Quality of life: The contested rhetoric of resource allocation and end-of-life decision making

Journal of Medicine and Philosophy 29 (6):651 – 664 (2004)
The term "quality of life" has a long history in the bioethics literature. It is usually used in one of two contexts: in resource allocation discussions in the hope of arriving at an objective measure of the worth of an intervention; and in end-of-life discussions as a concept that can justify the forgoing of life-sustaining treatment. In both contexts, the term has valid uses as it is meant to measure the efficacy of a treatment. However, the term has the unfortunate rhetorical problem that it often seems to be a judgment on the life of a human being. As such, it is highly inflammatory. We suggest that a return to a rhetoric that suggests a judgment on the treatment rather than the person is needed.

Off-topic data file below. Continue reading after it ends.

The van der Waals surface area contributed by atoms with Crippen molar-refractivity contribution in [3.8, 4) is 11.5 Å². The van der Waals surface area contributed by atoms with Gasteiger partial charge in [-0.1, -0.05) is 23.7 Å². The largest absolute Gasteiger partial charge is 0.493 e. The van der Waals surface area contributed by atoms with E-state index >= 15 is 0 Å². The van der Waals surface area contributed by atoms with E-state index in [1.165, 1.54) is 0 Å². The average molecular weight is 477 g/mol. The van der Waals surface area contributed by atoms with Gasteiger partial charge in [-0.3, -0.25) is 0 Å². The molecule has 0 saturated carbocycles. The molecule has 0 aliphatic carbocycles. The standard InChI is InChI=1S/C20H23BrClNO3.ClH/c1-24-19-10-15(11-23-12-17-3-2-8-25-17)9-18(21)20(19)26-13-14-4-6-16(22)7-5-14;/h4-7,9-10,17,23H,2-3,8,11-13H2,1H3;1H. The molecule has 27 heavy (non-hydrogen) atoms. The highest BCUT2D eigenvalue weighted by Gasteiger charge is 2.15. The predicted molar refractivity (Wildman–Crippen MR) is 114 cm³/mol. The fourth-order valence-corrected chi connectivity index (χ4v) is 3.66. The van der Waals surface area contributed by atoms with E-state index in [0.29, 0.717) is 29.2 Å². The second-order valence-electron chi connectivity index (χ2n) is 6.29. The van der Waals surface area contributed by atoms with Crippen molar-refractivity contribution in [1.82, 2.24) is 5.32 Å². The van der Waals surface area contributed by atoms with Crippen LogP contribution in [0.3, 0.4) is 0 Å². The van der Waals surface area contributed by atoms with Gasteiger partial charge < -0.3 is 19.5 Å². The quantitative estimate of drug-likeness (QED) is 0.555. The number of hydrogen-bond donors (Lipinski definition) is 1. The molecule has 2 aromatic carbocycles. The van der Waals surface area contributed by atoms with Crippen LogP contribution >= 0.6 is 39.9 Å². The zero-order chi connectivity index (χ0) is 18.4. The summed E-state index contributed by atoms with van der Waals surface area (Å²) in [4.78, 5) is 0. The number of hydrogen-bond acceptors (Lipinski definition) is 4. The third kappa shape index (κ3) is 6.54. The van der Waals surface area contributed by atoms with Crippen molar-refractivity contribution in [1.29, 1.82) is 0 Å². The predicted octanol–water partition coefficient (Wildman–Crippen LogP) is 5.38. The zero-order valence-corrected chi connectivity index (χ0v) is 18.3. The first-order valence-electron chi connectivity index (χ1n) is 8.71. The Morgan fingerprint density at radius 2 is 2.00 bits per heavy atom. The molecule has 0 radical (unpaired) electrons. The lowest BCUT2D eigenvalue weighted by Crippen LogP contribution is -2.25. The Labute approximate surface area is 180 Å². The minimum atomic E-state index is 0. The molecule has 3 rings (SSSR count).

Keywords No keywords specified (fix it)
Categories (categorize this paper)
DOI 10.1080/03605310490883000
 Save to my reading list
Follow the author(s)
Edit this record
My bibliography
Export citation
Find it on Scholar
Mark as duplicate
Request removal from index
Revision history
Download options
Our Archive

Upload a copy of this paper     Check publisher's policy     Papers currently archived: 29,820
Through your library
References found in this work BETA

No references found.

Add more references

Citations of this work BETA

Add more citations

Similar books and articles
End-of-Life Decision Making Across Cultures.Robert H. Blank - 2011 - Journal of Law, Medicine & Ethics 39 (2):201-214.
Measuring the Quality of Life: Why, How and What?Matti Häyry - 1991 - Theoretical Medicine and Bioethics 12 (2).
Added to PP index

Total downloads
25 ( #221,511 of 2,210,135 )

Recent downloads (6 months)
2 ( #222,637 of 2,210,135 )

How can I increase my downloads?

Monthly downloads
My notes
Sign in to use this feature